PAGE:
Monday, 18 July 2016

The Sylvie Dress...a perfect summer dress

Let me introduce you to my latest make - the Sylvie Dress by Christine Haynes. It was a lovely day on Saturday so I persuaded my daughter to take some pictures.  As you can see I am squinting terribly, and Oscar was keen to get in on the action as usual!

There are two different versions of this pattern that you can make. Both versions of the dress feature an unlined sleeveless bodice with three small darts under the bust and a wide lined waistband. I will point out that the waistband looks much thinner on the pattern illustration that it actually is. The waistband is lined and interfaced which gives this section some structure.

The back bodice has darts and the neckline and armholes are finished with bias binding. View A has a gathered dirndl skirt which is basically a rectangle of fabric. The dirndl skirt also has large patch pockets.  View B has piping and a fitted pencil skirt. The illustration makes this look more like an an A-line skirt than the photos on Christine Haynes's website. I chose to make View A as this is more my personal style.

For my dress, I chose to use a polycotton that I picked up for £3 a metre in Hobbycraft. I decided not to make a muslin as the dress didn't seem like it was going to be too fitted but I didn't want to take a chance with expensive fabric. I bought two metres which was enough to cut the dress and the binding although I did have to join my bias strips together rather than using continuous pieces as per the pattern. The pattern calls for 2.75 m of 150m wide fabric or 3.3m of 115m wide fabric so you can certainly save on fabric requirements if you used ready-made bias binding. I think this fabric requirement also takes into account the amount required if your fabric has a one-directional print.

I made a size 8 based on my measurements (36 inch bust) and I made no adjustments at all.  I have to say the fit is pretty good.  It's fitted but not too tight, so makes a nice dress to wear on a hot summer's day.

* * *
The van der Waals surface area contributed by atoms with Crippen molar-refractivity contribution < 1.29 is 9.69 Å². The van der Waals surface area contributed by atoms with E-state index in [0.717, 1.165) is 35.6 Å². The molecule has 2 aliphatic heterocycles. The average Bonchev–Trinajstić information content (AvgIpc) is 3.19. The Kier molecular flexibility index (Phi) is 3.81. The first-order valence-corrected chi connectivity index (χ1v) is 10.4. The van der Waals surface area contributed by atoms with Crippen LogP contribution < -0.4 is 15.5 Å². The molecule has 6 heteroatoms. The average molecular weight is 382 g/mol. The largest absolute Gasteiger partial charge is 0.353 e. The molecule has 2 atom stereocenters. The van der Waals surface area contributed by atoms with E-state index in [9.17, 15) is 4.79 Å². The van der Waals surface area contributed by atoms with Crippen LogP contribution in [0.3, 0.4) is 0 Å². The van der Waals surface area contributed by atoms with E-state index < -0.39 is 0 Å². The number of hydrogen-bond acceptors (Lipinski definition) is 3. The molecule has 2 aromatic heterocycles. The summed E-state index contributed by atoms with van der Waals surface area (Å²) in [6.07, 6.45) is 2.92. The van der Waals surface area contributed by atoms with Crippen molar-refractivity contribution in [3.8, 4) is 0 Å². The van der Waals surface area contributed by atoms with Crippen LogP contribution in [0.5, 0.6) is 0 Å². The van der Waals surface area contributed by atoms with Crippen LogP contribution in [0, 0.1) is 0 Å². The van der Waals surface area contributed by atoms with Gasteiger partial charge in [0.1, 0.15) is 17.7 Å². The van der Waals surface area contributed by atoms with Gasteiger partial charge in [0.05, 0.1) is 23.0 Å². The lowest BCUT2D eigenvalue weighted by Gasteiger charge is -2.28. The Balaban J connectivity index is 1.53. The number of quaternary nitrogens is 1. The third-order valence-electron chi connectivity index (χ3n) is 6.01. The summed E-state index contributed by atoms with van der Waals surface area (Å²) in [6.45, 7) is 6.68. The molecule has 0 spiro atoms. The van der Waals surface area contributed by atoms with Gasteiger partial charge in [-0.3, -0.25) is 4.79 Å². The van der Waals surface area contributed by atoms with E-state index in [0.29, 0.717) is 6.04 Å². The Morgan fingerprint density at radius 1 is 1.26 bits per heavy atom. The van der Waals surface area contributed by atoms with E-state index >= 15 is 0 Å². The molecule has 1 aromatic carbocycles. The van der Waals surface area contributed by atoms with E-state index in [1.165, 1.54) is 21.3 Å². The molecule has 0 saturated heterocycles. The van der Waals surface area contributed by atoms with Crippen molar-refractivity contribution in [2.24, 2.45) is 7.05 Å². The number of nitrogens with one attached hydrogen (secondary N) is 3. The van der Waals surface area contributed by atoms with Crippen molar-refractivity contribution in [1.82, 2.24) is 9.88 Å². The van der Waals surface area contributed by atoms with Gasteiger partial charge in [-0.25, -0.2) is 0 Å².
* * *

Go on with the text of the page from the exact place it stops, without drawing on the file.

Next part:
The dress was easy to sew together and the instructions were very clear and detailed.  The most time consuming part of making this dress was the bias bound neckline and armholes.  I found this quite fiddly and time consuming. The pattern uses double fold bias binding rather than single fold binding, which is basically single fold pressed in half again.  The pattern instructs you how to make you own double fold bias binding. The instructions on how to attach the bias binding are super detailed, however this part can be a little confusing. There are loads of brilliant tutorials on how to use bias binding including this one on Christine Haynes' website.  I posted a comment to ask her whether I could use single fold bias binding and this is her reply:

 "Hi Catherine! Yes, it is 100% personal preference. So if you prefer single fold bias tape, you can absolutely use that in place of the double fold. From teaching I've found that my students prefer the double fold, so that's how I got in the habit of using it. But by all means use the one that you prefer. Glad you like the Sylvie Dress! Thank you!"

It was lovely to get such a detailed personal response.

I think when I make this dress again (and I am planning my next), I will draft an all-in-one facing and see if I prefer that finish.  That said my bias binding is pretty neat but I do feel like the neckline stretched out slightly despite stay-stitching. The only other change I made was to leave the pockets off as I couldn't quite get my pockets the same size.  I think I will make a card template next time and use this to press my pockets into shape. 

My invisible zip is really neat and I am getting really good at inserting them.  The only thing I still find really tricky is closing the gap at the bottom of the zipper tape.  Any tips on how to do this?  I inserted it a little low so also need to add a hook and eye. 

So to sum it up, the Sylvie Dress is a great pattern. It was fairly easy to make and I think an ambitious beginner could certainly tackle view A, although view B might be a bit more tricky.  I am surprised how few Sylvie dresses there seem to be out there in the blogosphere, given what a great pattern designer Christine Hayne's is and how popular the Emery Dress is.  The Sylvie Dress is a perfect dress for a summer's day and is super wearable.

I hope I've inspired you to give this pattern a shot.  I'd love to hear from you if you do make it or if you have any other perfect summer dresses to recommend.